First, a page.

The Price of Our Values


Ever since the mysterious disappearance and supposed death of Saudi journalist Jamal Khashoggi, the United States has struggled to take a firm position on how to move forward with Saudi Arabia. It has been reported that Saudi Arabian prince Mohammed bin Salman, or MBS, ordered the assassination of Khashoggi while he was in the Saudi consulate in Istanbul. While America previously had plausible deniability when it came to the issue of a government killing a journalist, the CIA recently briefed the U.S. Senate on its conclusion that MBS was indeed responsible for Khashoggi’s death. As it becomes more apparent that Saudi Arabia’s actions directly conflict American values, the question becomes whether or not our allied relationship is worth maintaining.

The United States, over the years, has typically had two types of allies. The first type are nations we ally with because we share common core beliefs. This is the case with many European nations, such as the United Kingdom, France, and Germany. We typically ally ourselves with what most people would consider ‘free countries’. Countries that believe in freedom, prosperity, and working together to create a free world make great partners to help us achieve our common goals. Not only do these allies make international diplomacy easier, but we can also count on them to remain trustworthy and have our backs against our common enemies. Because we believe in the same things, we want the same things, and have the same friends and the same enemies.

The second kind of country America allies itself with creates a very different relationship. We ally with countries like this strictly because the relationship is useful. In the case of Saudi Arabia, we continue our relationship to maintain a foothold in the ever changing Middle East. The region is home to a variety of nations with a pantheon of different geopolitical problems. Syria is host to a multi faceted war between the government, rebel soldiers, and terrorist groups. Israel is home to a decades old territory conflict between the Israelis and the Palestinians. People in other countries like Iran, Iraq, and Afghanistan have fallen victim to large amounts of terrorism over the years. One can understand the need for the United States, which has been involved in some manner in many of the aforementioned conflicts, to have allies in the region. We need friends, regardless of how we feel about them, as a basis for pursuing our interests in nearby countries. The United States also often engages in expensive arms deals with Saudi Arabia, the most recent of which will see them spend $110 billion on military equipment, including tanks, fighter jets, and combat ships. In the wake of the Khashoggi assassination America has to decide if our alliance is useful enough for us to ignore the blatant differences between our ethics.

In America, the right to a free press, unadulterated by the government, is one of our most defining values. A positive relationship between our journalists and our government is necessary to facilitate real representation. The checks and balances the media puts on elected officials are equally important to the checks and balances that take place within the government itself. Despite these beliefs, we now insist on continuing to make deals with Saudi Arabia, a country that goes far beyond disagreeing with these values, a country whose government silences dissenting opinions rather than refuting them in open discussion, a country whose leader knowingly ordered the death of a legal United States resident without undertaking much effort to cover his tracks. Mohammed bin Salman’s actions have presented a fascinating moral quandary: what exactly is the price of our values? Is $110 billion worth looking the other way? By providing the Saudis with weapons, are we complicit in their actions? Are we supporting Salman’s despotism, encouraging similar actions in the future?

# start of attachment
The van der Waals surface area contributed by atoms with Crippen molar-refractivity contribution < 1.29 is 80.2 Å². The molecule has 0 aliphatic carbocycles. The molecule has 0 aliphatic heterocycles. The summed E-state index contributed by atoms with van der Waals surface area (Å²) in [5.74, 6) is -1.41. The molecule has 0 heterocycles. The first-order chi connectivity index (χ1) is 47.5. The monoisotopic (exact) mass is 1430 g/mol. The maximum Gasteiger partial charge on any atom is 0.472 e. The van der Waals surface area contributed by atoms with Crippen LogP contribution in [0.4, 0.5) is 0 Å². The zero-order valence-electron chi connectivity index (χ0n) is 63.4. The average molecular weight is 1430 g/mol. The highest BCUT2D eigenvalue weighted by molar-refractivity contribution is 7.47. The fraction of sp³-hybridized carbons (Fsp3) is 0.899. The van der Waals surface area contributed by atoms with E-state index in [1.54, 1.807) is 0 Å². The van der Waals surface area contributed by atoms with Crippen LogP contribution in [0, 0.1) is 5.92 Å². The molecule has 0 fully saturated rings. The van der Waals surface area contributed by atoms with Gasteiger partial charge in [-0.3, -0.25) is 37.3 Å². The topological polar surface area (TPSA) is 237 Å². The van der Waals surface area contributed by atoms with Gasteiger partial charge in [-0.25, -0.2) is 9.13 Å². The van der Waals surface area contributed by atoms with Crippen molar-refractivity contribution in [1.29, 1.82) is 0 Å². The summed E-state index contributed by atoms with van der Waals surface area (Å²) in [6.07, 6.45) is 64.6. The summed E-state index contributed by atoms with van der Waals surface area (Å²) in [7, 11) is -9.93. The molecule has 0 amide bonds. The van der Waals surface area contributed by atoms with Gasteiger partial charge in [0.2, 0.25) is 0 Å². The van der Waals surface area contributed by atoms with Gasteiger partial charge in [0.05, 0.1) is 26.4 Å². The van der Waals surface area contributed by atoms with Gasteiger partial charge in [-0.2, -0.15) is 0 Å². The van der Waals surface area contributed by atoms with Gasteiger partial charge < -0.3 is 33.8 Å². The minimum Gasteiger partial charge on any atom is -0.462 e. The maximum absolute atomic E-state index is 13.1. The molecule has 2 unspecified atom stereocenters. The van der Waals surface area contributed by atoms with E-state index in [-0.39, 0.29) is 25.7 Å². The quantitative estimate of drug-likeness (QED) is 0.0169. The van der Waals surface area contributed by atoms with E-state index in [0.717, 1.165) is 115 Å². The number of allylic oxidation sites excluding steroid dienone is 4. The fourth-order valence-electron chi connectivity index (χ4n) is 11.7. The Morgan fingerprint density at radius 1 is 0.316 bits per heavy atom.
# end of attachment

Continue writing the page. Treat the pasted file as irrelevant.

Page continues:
Since the second World War, America has been the ethical and moral leader of the free world. We’ve positioned ourselves as a beacon of freedom, the most perfect example of a free country to yet exist on this earth. These titles don’t come without cost. The United States has a massive responsibility to support and defend its ideals, and to avoid at all costs supporting governments that suppress the freedoms of their people, especially when it is done in a manner so blatantly as Saudi Arabia.

The American economy is by no means dependent on foreign arms deals, regardless of the the other party involved. Our nearly $22 trillion national debt and $833 billion budget deficit tower over the $110 billion deal with Saudi Arabia. On top of that, the Saudis have only spent $14.5 billion so far, with no guarantee that the rest of the deal will be fulfilled. We do not rely on the completion of this deal for any potential program or policy, so there is no reason to compromise on our values.

In the end, we must all ask ourselves how far we are willing to stray from our beliefs for material benefit. Not only do we break symbolic rules for international conduct, but we also leave the door open for other nations to follow suit. America has set the precedent that there are no repercussions for murdering members of the media. In order to halt similar wrongdoings on the part of Saudi Arabia and other nations around the globe, the United States must swiftly halt all deals that might benefit the Saudis. The recent findings of the CIA have presented the perfect opportunity for our government to do the right thing, and to ignore this opportunity would undoubtedly send us down a dangerous path for democracy.